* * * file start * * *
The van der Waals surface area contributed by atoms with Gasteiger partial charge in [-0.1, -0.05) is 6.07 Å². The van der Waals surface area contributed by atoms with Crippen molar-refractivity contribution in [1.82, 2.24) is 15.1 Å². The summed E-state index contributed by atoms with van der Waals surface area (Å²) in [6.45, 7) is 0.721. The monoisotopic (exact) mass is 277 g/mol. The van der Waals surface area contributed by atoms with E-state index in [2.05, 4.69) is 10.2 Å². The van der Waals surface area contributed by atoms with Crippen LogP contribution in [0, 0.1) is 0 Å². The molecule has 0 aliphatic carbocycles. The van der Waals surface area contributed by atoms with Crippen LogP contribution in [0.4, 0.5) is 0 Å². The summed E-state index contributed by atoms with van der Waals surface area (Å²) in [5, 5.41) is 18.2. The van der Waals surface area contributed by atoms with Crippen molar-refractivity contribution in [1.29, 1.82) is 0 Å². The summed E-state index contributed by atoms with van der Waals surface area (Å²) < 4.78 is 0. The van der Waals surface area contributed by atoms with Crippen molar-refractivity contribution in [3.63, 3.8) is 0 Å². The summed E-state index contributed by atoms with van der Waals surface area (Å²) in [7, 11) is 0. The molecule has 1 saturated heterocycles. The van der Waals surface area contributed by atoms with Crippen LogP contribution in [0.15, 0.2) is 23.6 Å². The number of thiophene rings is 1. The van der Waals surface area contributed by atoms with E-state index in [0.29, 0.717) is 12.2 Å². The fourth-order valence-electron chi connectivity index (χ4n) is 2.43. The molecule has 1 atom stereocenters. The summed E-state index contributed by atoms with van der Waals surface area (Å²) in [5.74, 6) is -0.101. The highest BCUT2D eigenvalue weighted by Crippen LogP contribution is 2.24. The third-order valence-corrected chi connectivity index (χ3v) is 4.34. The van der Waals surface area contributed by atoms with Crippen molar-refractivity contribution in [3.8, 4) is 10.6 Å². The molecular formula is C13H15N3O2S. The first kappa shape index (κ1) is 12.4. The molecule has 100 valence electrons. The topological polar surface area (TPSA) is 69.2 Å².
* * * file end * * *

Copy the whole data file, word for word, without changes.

The van der Waals surface area contributed by atoms with Gasteiger partial charge in [-0.1, -0.05) is 6.07 Å². The van der Waals surface area contributed by atoms with Crippen molar-refractivity contribution in [1.82, 2.24) is 15.1 Å². The summed E-state index contributed by atoms with van der Waals surface area (Å²) in [6.45, 7) is 0.721. The monoisotopic (exact) mass is 277 g/mol. The van der Waals surface area contributed by atoms with E-state index in [2.05, 4.69) is 10.2 Å². The van der Waals surface area contributed by atoms with Crippen LogP contribution in [0, 0.1) is 0 Å². The molecule has 0 aliphatic carbocycles. The van der Waals surface area contributed by atoms with Crippen LogP contribution in [0.4, 0.5) is 0 Å². The summed E-state index contributed by atoms with van der Waals surface area (Å²) in [5, 5.41) is 18.2. The van der Waals surface area contributed by atoms with Crippen molar-refractivity contribution in [1.29, 1.82) is 0 Å². The summed E-state index contributed by atoms with van der Waals surface area (Å²) < 4.78 is 0. The van der Waals surface area contributed by atoms with Crippen molar-refractivity contribution in [3.63, 3.8) is 0 Å². The summed E-state index contributed by atoms with van der Waals surface area (Å²) in [7, 11) is 0. The molecule has 1 saturated heterocycles. The van der Waals surface area contributed by atoms with Crippen LogP contribution in [0.15, 0.2) is 23.6 Å². The number of thiophene rings is 1. The van der Waals surface area contributed by atoms with E-state index in [0.29, 0.717) is 12.2 Å². The fourth-order valence-electron chi connectivity index (χ4n) is 2.43. The molecule has 1 atom stereocenters. The summed E-state index contributed by atoms with van der Waals surface area (Å²) in [5.74, 6) is -0.101. The highest BCUT2D eigenvalue weighted by Crippen LogP contribution is 2.24. The third-order valence-corrected chi connectivity index (χ3v) is 4.34. The van der Waals surface area contributed by atoms with Crippen molar-refractivity contribution in [3.8, 4) is 10.6 Å². The molecular formula is C13H15N3O2S. The first kappa shape index (κ1) is 12.4. The molecule has 100 valence electrons. The topological polar surface area (TPSA) is 69.2 Å².